Wednesday Weekly Blogging Challenge: Reasons Why I Stopped Reading a Series I Loved

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I deeply enjoyed Marion Zimmer Bradley’s The Mists of Avalon, so it came as a surprise to me when I failed to finish the rest of that series.

Open book on a red surface. The problem with the sequels to me was how repetitive they were. Types of characters, conflicts, and even certain sorts of plot twists from the Mists of Avalon were recycled so often in the later books that I lost interest.

It would have made sense for some of these things to be repeated give the time period and how slowly society changed. Reusing the same sorts of characters was less understandable to me, especially when it came to priestesses who over-estimated their powers and/or influence on others and men who consistently ignored good advice due to the gender of the person giving it.

So I stopped reading this series. I’m still glad I read The Mists of Avalon, though, and always keep my eyes open for other books that tell traditional myths, legends, and stories from new perspectives.

30 Responses to Wednesday Weekly Blogging Challenge: Reasons Why I Stopped Reading a Series I Loved

  1. Thanks for coming by earlier, and I thought I had read that. I was looking over the synopsis and, if I did, it was so long ago I have completely forgotten the plot. Maybe I will pick it up at some time. I love Authurian books.

  2. Interesting and valid points, Lydia. “Mists of Avalon” will always remain a top favorite of mine. I do recall reading all three, but it was the first story that held my attention.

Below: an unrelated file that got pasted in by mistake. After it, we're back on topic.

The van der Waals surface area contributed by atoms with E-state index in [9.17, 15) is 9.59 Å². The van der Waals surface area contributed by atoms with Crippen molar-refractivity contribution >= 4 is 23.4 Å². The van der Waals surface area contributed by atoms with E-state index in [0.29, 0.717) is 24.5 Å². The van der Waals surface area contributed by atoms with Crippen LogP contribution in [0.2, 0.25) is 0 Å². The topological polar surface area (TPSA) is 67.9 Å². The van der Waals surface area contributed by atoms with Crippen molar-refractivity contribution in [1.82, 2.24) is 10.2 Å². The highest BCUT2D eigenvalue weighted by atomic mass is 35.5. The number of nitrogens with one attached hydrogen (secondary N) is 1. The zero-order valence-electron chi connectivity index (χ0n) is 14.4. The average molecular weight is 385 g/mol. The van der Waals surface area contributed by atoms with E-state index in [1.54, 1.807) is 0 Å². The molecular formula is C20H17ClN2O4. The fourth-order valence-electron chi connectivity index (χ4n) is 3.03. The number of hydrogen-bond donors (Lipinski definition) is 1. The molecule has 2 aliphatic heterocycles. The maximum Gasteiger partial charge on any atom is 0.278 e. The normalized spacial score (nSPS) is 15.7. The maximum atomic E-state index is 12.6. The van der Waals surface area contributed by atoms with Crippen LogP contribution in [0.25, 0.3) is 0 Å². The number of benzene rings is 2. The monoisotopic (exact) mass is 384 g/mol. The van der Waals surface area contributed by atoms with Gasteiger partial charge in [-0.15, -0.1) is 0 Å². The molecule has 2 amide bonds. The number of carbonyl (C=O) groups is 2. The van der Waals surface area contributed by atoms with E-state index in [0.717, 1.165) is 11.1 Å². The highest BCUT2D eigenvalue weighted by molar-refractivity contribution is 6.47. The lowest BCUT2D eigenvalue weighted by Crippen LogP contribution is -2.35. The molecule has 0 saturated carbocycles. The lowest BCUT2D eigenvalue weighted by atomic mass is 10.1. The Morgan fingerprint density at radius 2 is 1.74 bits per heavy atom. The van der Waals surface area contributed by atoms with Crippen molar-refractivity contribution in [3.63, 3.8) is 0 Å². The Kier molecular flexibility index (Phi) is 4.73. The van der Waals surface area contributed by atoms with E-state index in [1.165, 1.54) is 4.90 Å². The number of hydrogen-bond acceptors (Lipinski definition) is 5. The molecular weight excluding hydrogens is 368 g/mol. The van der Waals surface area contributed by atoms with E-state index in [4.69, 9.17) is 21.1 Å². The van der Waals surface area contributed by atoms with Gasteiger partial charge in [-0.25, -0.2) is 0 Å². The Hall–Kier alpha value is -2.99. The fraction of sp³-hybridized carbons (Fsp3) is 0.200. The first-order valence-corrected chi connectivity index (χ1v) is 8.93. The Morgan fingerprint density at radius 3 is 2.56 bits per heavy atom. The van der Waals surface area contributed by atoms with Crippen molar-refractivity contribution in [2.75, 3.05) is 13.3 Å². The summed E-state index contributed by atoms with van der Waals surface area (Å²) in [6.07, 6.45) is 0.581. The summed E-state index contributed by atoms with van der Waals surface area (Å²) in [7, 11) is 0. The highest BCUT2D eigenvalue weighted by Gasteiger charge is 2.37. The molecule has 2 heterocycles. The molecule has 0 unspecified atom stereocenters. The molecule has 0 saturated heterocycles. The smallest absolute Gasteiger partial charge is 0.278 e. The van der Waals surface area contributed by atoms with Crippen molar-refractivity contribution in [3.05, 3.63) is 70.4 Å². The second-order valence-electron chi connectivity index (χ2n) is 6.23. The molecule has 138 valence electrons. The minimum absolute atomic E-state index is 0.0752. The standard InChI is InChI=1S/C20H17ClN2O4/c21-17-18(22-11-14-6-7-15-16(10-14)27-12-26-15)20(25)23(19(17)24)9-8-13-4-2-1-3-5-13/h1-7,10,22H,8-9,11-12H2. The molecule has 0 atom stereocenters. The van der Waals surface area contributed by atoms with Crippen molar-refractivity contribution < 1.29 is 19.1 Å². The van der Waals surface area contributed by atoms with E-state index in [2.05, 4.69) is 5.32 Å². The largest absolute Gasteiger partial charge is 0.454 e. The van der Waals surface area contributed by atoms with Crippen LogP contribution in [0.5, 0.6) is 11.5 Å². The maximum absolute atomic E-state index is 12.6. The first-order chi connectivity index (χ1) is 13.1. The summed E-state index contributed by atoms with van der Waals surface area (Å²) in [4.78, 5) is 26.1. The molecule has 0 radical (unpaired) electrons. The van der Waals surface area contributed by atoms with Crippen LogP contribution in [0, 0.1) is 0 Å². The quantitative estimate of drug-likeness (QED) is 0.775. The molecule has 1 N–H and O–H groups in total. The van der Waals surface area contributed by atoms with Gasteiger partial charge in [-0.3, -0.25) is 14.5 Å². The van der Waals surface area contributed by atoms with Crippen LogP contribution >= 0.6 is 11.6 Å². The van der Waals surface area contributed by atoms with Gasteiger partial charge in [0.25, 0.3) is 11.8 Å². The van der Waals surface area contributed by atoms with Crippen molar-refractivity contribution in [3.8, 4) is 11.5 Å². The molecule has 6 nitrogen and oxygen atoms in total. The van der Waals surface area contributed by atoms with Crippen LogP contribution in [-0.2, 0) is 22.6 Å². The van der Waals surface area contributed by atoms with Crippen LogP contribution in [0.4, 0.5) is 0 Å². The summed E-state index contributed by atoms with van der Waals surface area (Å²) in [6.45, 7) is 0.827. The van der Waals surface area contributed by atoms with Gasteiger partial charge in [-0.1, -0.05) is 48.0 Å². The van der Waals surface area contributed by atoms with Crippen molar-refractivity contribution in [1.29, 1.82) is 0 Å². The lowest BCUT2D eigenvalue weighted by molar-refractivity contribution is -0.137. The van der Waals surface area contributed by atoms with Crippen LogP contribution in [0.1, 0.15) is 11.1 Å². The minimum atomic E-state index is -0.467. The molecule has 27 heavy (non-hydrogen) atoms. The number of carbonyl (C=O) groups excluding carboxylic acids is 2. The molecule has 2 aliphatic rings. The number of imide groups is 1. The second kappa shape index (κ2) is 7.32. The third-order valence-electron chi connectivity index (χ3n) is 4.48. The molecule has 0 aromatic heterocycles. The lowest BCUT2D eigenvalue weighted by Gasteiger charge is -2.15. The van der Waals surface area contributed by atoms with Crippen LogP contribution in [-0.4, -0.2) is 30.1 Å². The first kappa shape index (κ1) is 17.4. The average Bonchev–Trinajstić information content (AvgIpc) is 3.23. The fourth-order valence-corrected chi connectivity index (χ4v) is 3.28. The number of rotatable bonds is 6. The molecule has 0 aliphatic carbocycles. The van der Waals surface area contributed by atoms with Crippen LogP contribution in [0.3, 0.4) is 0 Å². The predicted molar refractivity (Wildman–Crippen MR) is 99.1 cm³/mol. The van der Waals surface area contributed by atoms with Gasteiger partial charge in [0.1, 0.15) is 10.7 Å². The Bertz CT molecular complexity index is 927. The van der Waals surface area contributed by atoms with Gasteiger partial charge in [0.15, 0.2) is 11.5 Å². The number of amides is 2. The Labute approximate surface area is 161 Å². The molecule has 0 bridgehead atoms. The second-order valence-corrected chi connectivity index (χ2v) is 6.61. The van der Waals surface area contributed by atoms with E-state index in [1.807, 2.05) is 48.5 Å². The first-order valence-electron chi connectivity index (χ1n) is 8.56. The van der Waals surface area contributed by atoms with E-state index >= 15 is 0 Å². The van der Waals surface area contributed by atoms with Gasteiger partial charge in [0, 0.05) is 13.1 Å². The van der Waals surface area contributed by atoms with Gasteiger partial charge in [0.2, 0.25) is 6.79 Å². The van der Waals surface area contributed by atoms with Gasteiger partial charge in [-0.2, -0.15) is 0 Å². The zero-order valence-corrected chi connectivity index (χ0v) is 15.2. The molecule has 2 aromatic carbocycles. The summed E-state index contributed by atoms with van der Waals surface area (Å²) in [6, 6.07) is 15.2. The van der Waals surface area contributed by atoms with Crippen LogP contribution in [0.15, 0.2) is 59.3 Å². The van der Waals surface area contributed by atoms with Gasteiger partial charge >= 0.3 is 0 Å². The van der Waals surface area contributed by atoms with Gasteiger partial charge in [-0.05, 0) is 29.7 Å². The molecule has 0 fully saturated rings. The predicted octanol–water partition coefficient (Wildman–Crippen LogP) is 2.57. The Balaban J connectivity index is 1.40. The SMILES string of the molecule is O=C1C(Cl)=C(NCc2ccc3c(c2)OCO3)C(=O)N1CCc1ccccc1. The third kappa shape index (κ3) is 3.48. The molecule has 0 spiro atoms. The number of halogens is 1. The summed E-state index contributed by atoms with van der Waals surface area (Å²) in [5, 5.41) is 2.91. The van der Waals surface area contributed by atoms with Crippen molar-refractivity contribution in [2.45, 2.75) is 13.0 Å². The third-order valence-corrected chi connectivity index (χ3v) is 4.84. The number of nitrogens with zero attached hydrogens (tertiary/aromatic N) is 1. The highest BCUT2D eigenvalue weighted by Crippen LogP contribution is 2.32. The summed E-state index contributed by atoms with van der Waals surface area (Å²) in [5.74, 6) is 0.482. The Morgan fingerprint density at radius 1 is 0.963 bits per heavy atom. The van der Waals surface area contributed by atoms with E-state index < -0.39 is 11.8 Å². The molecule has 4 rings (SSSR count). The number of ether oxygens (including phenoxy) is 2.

Thanks for stopping by my blog. 🙂

  3. I never read this one. But then I never read TLOTR either. I saw all of the movies with my family, all of whom love Tolkien with a fervor. But I saw it as just one battle after another…get ready, fight, almost lose, some die, left to straggle back to recoup. Then get read, fight…etc. Over and over again. I guess I must not be the target reader?

  4. I had no idea until this moment that there were sequels to that book. That said, it was always a very “one and done” experience for me — worth a read, but definitive enough to stand on its own (plus it was just unpleasantly graphic).

  5. Same character, different name is definitely tedious and boring. The “cookie cutter” syndrome. It sounds like the first book can be read as a stand-alone, though, so maybe I’ll give it a whirl.

    • Yes, it works marvellously as a standalone work. And the story itself is a lot of fun. Definitely do give it a try if you’re interested in another take on the King Arthur legend.

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